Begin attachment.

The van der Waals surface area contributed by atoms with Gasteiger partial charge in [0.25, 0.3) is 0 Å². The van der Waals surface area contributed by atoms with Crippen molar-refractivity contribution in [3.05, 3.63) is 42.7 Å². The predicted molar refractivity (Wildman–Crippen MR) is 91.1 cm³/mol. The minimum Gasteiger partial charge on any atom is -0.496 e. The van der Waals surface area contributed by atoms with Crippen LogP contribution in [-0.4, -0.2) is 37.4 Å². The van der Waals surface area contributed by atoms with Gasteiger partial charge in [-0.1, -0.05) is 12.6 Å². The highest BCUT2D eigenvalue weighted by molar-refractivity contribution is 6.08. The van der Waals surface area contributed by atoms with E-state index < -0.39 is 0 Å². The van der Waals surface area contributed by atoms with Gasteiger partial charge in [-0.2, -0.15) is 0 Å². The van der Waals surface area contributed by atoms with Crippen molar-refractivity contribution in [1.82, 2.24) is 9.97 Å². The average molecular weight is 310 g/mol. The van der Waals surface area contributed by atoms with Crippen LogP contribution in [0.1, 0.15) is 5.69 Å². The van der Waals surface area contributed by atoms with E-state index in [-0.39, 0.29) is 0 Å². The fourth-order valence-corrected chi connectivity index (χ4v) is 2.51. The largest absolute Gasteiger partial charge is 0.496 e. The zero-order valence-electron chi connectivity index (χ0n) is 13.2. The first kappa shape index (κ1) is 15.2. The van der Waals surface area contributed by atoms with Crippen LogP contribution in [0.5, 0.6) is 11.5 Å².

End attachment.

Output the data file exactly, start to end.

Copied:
The van der Waals surface area contributed by atoms with Gasteiger partial charge in [0.25, 0.3) is 0 Å². The van der Waals surface area contributed by atoms with Crippen molar-refractivity contribution in [3.05, 3.63) is 42.7 Å². The predicted molar refractivity (Wildman–Crippen MR) is 91.1 cm³/mol. The minimum Gasteiger partial charge on any atom is -0.496 e. The van der Waals surface area contributed by atoms with Crippen LogP contribution in [-0.4, -0.2) is 37.4 Å². The van der Waals surface area contributed by atoms with Gasteiger partial charge in [-0.1, -0.05) is 12.6 Å². The highest BCUT2D eigenvalue weighted by molar-refractivity contribution is 6.08. The van der Waals surface area contributed by atoms with E-state index < -0.39 is 0 Å². The van der Waals surface area contributed by atoms with Gasteiger partial charge in [-0.2, -0.15) is 0 Å². The van der Waals surface area contributed by atoms with Crippen molar-refractivity contribution in [1.82, 2.24) is 9.97 Å². The average molecular weight is 310 g/mol. The van der Waals surface area contributed by atoms with Crippen LogP contribution in [0.1, 0.15) is 5.69 Å². The van der Waals surface area contributed by atoms with E-state index in [-0.39, 0.29) is 0 Å². The fourth-order valence-corrected chi connectivity index (χ4v) is 2.51. The largest absolute Gasteiger partial charge is 0.496 e. The zero-order valence-electron chi connectivity index (χ0n) is 13.2. The first kappa shape index (κ1) is 15.2. The van der Waals surface area contributed by atoms with Crippen LogP contribution in [0.5, 0.6) is 11.5 Å².